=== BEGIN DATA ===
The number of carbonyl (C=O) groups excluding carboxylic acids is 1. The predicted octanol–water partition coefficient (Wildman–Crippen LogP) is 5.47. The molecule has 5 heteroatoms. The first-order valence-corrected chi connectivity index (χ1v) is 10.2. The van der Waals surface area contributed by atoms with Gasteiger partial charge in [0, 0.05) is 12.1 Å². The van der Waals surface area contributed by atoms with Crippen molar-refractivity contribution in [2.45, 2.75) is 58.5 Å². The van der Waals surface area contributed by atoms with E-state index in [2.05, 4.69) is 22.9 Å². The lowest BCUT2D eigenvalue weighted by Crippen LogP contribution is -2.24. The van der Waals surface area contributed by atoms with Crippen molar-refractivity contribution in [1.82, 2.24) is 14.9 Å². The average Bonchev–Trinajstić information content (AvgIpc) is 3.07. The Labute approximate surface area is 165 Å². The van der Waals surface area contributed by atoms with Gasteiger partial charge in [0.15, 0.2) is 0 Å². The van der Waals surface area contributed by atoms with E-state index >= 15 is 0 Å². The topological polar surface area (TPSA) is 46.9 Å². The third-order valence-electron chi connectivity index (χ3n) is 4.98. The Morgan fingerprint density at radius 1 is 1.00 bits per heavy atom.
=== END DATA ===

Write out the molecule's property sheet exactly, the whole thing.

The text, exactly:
The number of carbonyl (C=O) groups excluding carboxylic acids is 1. The predicted octanol–water partition coefficient (Wildman–Crippen LogP) is 5.47. The molecule has 5 heteroatoms. The first-order valence-corrected chi connectivity index (χ1v) is 10.2. The van der Waals surface area contributed by atoms with Gasteiger partial charge in [0, 0.05) is 12.1 Å². The van der Waals surface area contributed by atoms with Crippen molar-refractivity contribution in [2.45, 2.75) is 58.5 Å². The van der Waals surface area contributed by atoms with E-state index in [2.05, 4.69) is 22.9 Å². The lowest BCUT2D eigenvalue weighted by Crippen LogP contribution is -2.24. The van der Waals surface area contributed by atoms with Crippen molar-refractivity contribution in [1.82, 2.24) is 14.9 Å². The average Bonchev–Trinajstić information content (AvgIpc) is 3.07. The Labute approximate surface area is 165 Å². The van der Waals surface area contributed by atoms with Gasteiger partial charge in [0.15, 0.2) is 0 Å². The van der Waals surface area contributed by atoms with E-state index >= 15 is 0 Å². The topological polar surface area (TPSA) is 46.9 Å². The third-order valence-electron chi connectivity index (χ3n) is 4.98. The Morgan fingerprint density at radius 1 is 1.00 bits per heavy atom.